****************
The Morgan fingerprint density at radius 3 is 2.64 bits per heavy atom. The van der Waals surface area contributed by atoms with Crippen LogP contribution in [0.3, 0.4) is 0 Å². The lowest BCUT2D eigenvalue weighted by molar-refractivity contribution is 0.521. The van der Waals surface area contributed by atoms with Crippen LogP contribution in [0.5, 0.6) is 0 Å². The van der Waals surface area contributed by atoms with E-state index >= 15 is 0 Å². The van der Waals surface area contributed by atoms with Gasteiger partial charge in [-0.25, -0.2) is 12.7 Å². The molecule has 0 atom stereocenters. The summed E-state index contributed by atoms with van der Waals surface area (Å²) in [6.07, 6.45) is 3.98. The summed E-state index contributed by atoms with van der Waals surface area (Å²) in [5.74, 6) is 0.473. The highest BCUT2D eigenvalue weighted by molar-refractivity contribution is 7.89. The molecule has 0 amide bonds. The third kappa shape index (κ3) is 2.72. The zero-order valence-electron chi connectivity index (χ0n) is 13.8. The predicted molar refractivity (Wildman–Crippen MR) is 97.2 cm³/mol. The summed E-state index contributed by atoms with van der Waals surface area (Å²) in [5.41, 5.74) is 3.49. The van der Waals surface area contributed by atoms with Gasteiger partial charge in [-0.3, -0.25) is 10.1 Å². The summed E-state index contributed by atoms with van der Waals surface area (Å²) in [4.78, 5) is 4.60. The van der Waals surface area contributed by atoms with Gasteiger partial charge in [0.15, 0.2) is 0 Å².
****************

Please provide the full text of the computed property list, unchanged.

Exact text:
The Morgan fingerprint density at radius 3 is 2.64 bits per heavy atom. The van der Waals surface area contributed by atoms with Crippen LogP contribution in [0.3, 0.4) is 0 Å². The lowest BCUT2D eigenvalue weighted by molar-refractivity contribution is 0.521. The van der Waals surface area contributed by atoms with Crippen LogP contribution in [0.5, 0.6) is 0 Å². The van der Waals surface area contributed by atoms with E-state index >= 15 is 0 Å². The van der Waals surface area contributed by atoms with Gasteiger partial charge in [-0.25, -0.2) is 12.7 Å². The molecule has 0 atom stereocenters. The summed E-state index contributed by atoms with van der Waals surface area (Å²) in [6.07, 6.45) is 3.98. The summed E-state index contributed by atoms with van der Waals surface area (Å²) in [5.74, 6) is 0.473. The highest BCUT2D eigenvalue weighted by molar-refractivity contribution is 7.89. The molecule has 0 amide bonds. The third kappa shape index (κ3) is 2.72. The zero-order valence-electron chi connectivity index (χ0n) is 13.8. The predicted molar refractivity (Wildman–Crippen MR) is 97.2 cm³/mol. The summed E-state index contributed by atoms with van der Waals surface area (Å²) in [5.41, 5.74) is 3.49. The van der Waals surface area contributed by atoms with Gasteiger partial charge in [-0.3, -0.25) is 10.1 Å². The summed E-state index contributed by atoms with van der Waals surface area (Å²) in [4.78, 5) is 4.60. The van der Waals surface area contributed by atoms with Gasteiger partial charge in [0.15, 0.2) is 0 Å².